As an efficient initiating mechanism of turbulence and mixing of fluids, the Kelvin-Helmholtz instability (KHI) plays crucial roles in both scientific research and engineering applications, such as high-energy-density physics, geophysics and astrophysics, inertial confinement fusion, and combustion. Although it has been investigated extensively over the past decades, the kinetic modeling, the thermodynamic nonequilibrium (TNE) effects, and the understanding of complex fields [Detail] ...
Chimera states, a symmetry-breaking spatiotemporal pattern in nonlocally coupled dynamical units, prevail in a variety of systems. However, the interaction structures among oscillators are static in most of studies on chimera state. In this work, we consider a population of agents. Each agent carries a phase oscillator. We assume that agents perform Brownian motions on a ring and interact with each other with a kernel function dependent on the distance between them. When agents are motionless, the model allows for several dynamical states including two different chimera states (the type-I and the type-II chimeras). The movement of agents changes the relative positions among them and produces perpetual noise to impact on the model dynamics. We find that the response of the coupled phase oscillators to the movement of agents depends on both the phase lag α, determining the stabilities of chimera states, and the agent mobility D. For low mobility, the synchronous state transits to the type-I chimera state for α close to π/2 and attracts other initial states otherwise. For intermediate mobility, the coupled oscillators randomly jump among different dynamical states and the jump dynamics depends on α. We investigate the statistical properties in these different dynamical regimes and present the scaling laws between the transient time and the mobility for low mobility and relations between the mean lifetimes of different dynamical states and the mobility for intermediate mobility.
First-principles computations are performed to investigate phosphorene monolayers doped with 30 metal and nonmetal atoms. The binding energies indicate the stability of all doped configurations. Interestingly, the magnetic atom Co doping induces the absence of the magnetism while the magnetism is realized in phosphorene with substitutional doping of nonmagnetic atoms (O, S, Se, Si, Br, and Cl). The magnetic moment of transition metal (TM)-doped systems is suppressed in the range of 1.0-3.97 μB. The electronic properties of the doped systems are modulated differently; O, S, Se, Ni, and Ti doped systems become spin semiconductors, while V doping makes the system a half metal. These results demonstrate potential applications of functionalized phosphorene with external atoms, in particular to spintronics and dilute magnetic semiconductors.
Topological materials (TMs) have gained intensive attention due to their novel behaviors compared with topologically trivial materials. Among various TMs, Dirac semimetal (DSM) has been studied extensively. Although several DSMs have been proposed and verified experimentally, the suitable DSM for realistic applications is still lacking. Thus finding ideal DSMs and providing detailed analyses to them are of both fundamental and technological importance. Here, we sort out 8 (nearly) ideal DSMs from thousands of topological semimetals in Nature 566(7745), 486 (2019). We show the concrete positions of the Dirac points in the Brillouin zone for these materials and clarify the symmetryprotection mechanism for these Dirac points as well as their low-energy effective models. Our results provide a useful starting point for future study such as topological phase transition under strain and transport study based on these effective models. These DSMs with high mobilities are expected to be applied in fabrication of functional electronic devices.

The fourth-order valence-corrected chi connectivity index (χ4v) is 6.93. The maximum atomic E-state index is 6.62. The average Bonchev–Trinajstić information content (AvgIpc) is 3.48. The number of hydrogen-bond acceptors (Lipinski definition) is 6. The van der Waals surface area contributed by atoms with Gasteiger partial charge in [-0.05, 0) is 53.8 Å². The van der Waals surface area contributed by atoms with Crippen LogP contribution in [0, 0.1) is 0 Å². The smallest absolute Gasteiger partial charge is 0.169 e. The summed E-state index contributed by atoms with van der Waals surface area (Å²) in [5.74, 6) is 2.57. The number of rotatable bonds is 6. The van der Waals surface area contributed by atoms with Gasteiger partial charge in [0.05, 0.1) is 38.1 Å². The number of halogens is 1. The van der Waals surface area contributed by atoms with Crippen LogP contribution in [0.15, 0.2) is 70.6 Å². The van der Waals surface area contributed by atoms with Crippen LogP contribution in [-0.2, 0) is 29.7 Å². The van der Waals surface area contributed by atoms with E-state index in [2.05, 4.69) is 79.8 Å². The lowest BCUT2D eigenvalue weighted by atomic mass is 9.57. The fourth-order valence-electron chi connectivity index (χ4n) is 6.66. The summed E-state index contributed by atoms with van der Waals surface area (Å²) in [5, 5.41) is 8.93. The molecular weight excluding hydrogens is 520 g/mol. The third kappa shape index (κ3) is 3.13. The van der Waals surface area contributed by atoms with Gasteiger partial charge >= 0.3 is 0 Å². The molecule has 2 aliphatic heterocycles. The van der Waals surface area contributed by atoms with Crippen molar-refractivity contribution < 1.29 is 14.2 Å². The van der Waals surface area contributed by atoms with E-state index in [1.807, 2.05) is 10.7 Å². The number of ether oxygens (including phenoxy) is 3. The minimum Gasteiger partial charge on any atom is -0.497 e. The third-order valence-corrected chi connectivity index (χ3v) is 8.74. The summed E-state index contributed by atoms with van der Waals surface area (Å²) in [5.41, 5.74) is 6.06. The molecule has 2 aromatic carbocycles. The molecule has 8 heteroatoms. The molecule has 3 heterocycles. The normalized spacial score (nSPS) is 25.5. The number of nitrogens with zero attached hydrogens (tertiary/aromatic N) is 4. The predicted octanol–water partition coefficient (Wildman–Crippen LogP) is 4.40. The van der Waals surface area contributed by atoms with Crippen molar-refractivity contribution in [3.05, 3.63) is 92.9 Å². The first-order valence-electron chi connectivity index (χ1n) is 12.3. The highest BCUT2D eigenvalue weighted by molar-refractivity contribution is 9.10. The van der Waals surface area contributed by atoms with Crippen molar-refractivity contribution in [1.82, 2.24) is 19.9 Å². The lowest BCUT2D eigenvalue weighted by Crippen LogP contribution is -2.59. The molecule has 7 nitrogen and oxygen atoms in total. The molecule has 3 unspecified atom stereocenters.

We investigate the effects of viscosity and heat conduction on the onset and growth of Kelvin–Helmholtz instability (KHI) via an efficient discrete Boltzmann model. Technically, two effective approaches are presented to quantitatively analyze and understand the configurations and kinetic processes. One is to determine the thickness of mixing layers through tracking the distributions and evolutions of the thermodynamic nonequilibrium (TNE) measures; the other is to evaluate the growth rate of KHI from the slopes of morphological functionals. Physically, it is found that the time histories of width of mixing layer, TNE intensity, and boundary length show high correlation and attain their maxima simultaneously. The viscosity effects are twofold, stabilize the KHI, and enhance both the local and global TNE intensities. Contrary to the monotonically inhibiting effects of viscosity, the heat conduction effects firstly refrain then enhance the evolution afterwards. The physical reasons are analyzed and presented.
The crystal structure, electronic structure, and superconductivity of copper hydrides at high pressure have been studied by ab initio calculation. Consistent with experimental report, results show that the predicted stoichiometry Cu2H with the P-3m1 space group is stable above 16.8 GPa. The stoichiometry of CuH with the Fm-3m space group is predicted to be synthesized above 30 GPa, but it is metastable and dynamical instable up to 120 GPa. The electronic band calculations reveal that Cu2H is a good metal at a stable pressure range, whereas CuH is an insulator. Moreover, the other hydrogenrich compounds CuH2 and CuH3 are thermodynamically and dynamically unstable, respectively. The calculated superconducting transition temperature (Tc) of Cu2H at 40 GPa is 0.028 K by using the Allen-Dynes modified McMillan equation.
We study the magnetocaloric effect (MCE) in van der Waals (vdW) crystal CrBr3. Bulk CrBr3 exhibits a second-order paramagnetic-ferromagnetic phase transition with TC = 33 K. The maximum magnetic entropy change −ΔSM near TC is about 7.2 J·kg−1·K−1 with the maximum adiabatic temperature change ΔTmaxad = 2.37 K and the relative cooling power RCP= 191.5 J·kg−1 at μ0H = 5 T, all of which are remarkably larger than those in CrI3. These results suggest that the vdW crystal CrBr3 is a promising candidate for the low-dimensional magnetic refrigeration in low temperature region.